++++++++++++++++++

                  Climate emperically behaves in a steady state. Huge numbers of
                  factors that determine weather and hence cumulatively, climate, do
                  not point toward a random process or dynamic. To the contrary, by
                  process of rejecting the infinately improbable, of chaos times
                  itself, does one come to understand that it is modulation was,
                  modulation is, and the biological context it demostrates.

                  At the risk of stating the obvious, I have make a couple of
                  observations. First, climate is NOT weather. This is either in common
                  usage or in technical. Weather certainly is dominated by more random
                  inputs. Indeed, it is very much like my brother nit picking about
                  skin temperature in various places. The room temperature can vary and
                  may even be influenced substantially by the warm bodies inside of it,
                  but at the end of the day the body remains regulated as to
                  temperature and chemistry.

                  Likewise, if one were to discuss Milankovitch even as a "chaotic
                  oscillator" and do so in the context of global temperatures, the
                  discussion would miss whether or not the biosphere continued, where
                  it existed, even to a lessor extent, to modulate regional chemistries
                  and temperatures. This includes the idea that the biosphere could
                  move a bit.

                  But no matter where one goes with this discussion over which
                  triumphs, chaos or modulation, you must come to the conclusion that
                  the biosphere has prevailed over billions of years, and that the
                  examples of Mars and Venus, close to conditions of earth in terms of
                  orbital distance from the sun on either extreme, are places where
                  life could not exist. And if indeed the inputs were so random, so
                  chaotic to include extremes of insOlation and even extremes of solar
                  activity, radiation or electrical, that one would expect periods of
                  time when the biosphere would be severely tested. By itself, this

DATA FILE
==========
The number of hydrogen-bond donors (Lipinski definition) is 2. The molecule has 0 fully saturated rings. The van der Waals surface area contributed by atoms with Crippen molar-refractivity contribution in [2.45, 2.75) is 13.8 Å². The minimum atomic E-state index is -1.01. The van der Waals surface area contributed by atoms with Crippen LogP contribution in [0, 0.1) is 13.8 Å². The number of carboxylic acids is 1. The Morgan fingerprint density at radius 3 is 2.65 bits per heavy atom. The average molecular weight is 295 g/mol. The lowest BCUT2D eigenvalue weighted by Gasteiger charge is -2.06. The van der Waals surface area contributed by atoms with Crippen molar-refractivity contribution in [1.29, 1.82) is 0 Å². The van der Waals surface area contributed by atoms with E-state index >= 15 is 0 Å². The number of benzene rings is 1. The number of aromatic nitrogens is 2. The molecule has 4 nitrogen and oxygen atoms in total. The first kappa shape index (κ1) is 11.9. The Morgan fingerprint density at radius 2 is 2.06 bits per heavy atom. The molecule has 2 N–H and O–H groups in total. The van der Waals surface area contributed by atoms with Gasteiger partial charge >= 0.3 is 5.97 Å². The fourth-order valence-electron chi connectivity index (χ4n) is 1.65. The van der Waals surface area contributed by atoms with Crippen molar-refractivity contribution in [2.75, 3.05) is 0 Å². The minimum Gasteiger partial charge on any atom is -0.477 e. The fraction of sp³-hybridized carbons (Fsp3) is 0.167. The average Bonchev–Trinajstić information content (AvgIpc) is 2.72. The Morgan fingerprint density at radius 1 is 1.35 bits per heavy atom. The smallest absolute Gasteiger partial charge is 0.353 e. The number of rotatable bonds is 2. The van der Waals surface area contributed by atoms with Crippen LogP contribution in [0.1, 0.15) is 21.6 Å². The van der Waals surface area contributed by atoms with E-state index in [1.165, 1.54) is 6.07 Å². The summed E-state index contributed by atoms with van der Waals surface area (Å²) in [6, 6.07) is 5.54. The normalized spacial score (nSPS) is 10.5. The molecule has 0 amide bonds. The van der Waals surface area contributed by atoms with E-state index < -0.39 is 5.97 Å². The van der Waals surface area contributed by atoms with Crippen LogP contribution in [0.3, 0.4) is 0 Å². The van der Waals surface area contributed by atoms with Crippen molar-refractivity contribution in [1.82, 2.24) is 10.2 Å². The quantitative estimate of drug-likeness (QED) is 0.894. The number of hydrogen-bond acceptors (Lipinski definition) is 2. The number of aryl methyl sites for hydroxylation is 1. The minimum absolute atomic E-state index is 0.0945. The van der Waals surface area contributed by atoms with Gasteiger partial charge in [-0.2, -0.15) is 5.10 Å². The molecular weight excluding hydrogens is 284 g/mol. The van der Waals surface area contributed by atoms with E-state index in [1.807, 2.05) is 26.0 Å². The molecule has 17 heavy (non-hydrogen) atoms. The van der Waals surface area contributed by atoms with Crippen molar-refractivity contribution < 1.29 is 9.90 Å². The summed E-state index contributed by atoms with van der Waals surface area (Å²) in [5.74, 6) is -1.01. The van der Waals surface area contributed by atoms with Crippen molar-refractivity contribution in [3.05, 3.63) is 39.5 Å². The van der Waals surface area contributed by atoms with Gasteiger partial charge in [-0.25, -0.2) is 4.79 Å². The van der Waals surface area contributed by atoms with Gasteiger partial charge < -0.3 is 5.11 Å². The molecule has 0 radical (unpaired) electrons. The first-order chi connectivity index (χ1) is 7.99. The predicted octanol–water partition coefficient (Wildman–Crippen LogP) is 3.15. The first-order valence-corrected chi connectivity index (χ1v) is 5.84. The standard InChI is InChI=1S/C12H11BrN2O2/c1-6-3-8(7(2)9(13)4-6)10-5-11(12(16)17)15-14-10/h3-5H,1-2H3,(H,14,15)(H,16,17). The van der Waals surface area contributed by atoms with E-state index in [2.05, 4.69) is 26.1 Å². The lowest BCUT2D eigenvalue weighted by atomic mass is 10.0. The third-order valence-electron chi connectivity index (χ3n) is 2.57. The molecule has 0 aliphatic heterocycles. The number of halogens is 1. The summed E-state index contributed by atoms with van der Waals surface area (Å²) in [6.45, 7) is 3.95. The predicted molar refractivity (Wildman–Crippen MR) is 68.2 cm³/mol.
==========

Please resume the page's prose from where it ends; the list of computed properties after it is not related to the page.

lends itself to a thought that life could not regulate conditions in
                  but a few places on earth and to the Gaia untrained eye the climate
                  is examined as a whole--making it appear that life is not modulating
                  what it can and that life is subject to conditions rather then in
                  control of them.

                  But over huge timescales there is more. The very character of the
                  siesmic and erosion processes was different. CO2 levels were greater,
                  say, in the Carbonferious and CO2 forms carbonic acid, which would
                  increase weathering rates. Oceans warmer and shallow which would
                  allow the hydrates to be more EMF proximate and the calcium
                  carbanate's impact to be less of a EMF sink. Upwelling events would
                  have differed. This would present altogether much different and
                  greater EMF feedbacks of heat retaining cirrus in the CONTEXT OF A
                  LESS LUMENOUS SUN. Hence, not only is Carl Sagan's mystery of a less
                  lumenous sun solved, but this certainly addresses the question of
                  whether globally climate emperically behaves in a steady state or
                  not. Without question a warmer, shallower ocean would produce more
                  electrical cirrus feedbacks. And while this may answer how the
                  regional hydrology would be warm enough to support a signal to noise
                  ratio that allowed local modulation of temperature and chemistry,
                  there is likely more to it. For instance, recently a microbe was
                  discovered that consumes (crude) oil and converts it to electrons.
                  For what purpose would that creature act so? And why would we only
                  now discover it--acting not in a global, or even a regional way that
                  would alter large scale EMFs? What about an age of oil, running down
                  the hydrology to the near shore oceans where these microbes might
                  exist, would provide a living earth feedback to the hydrology I
                  describe? How does this fit into Carl Sagan's picture of a increasing
                  lumenousity compare to this? How about selective pressures from the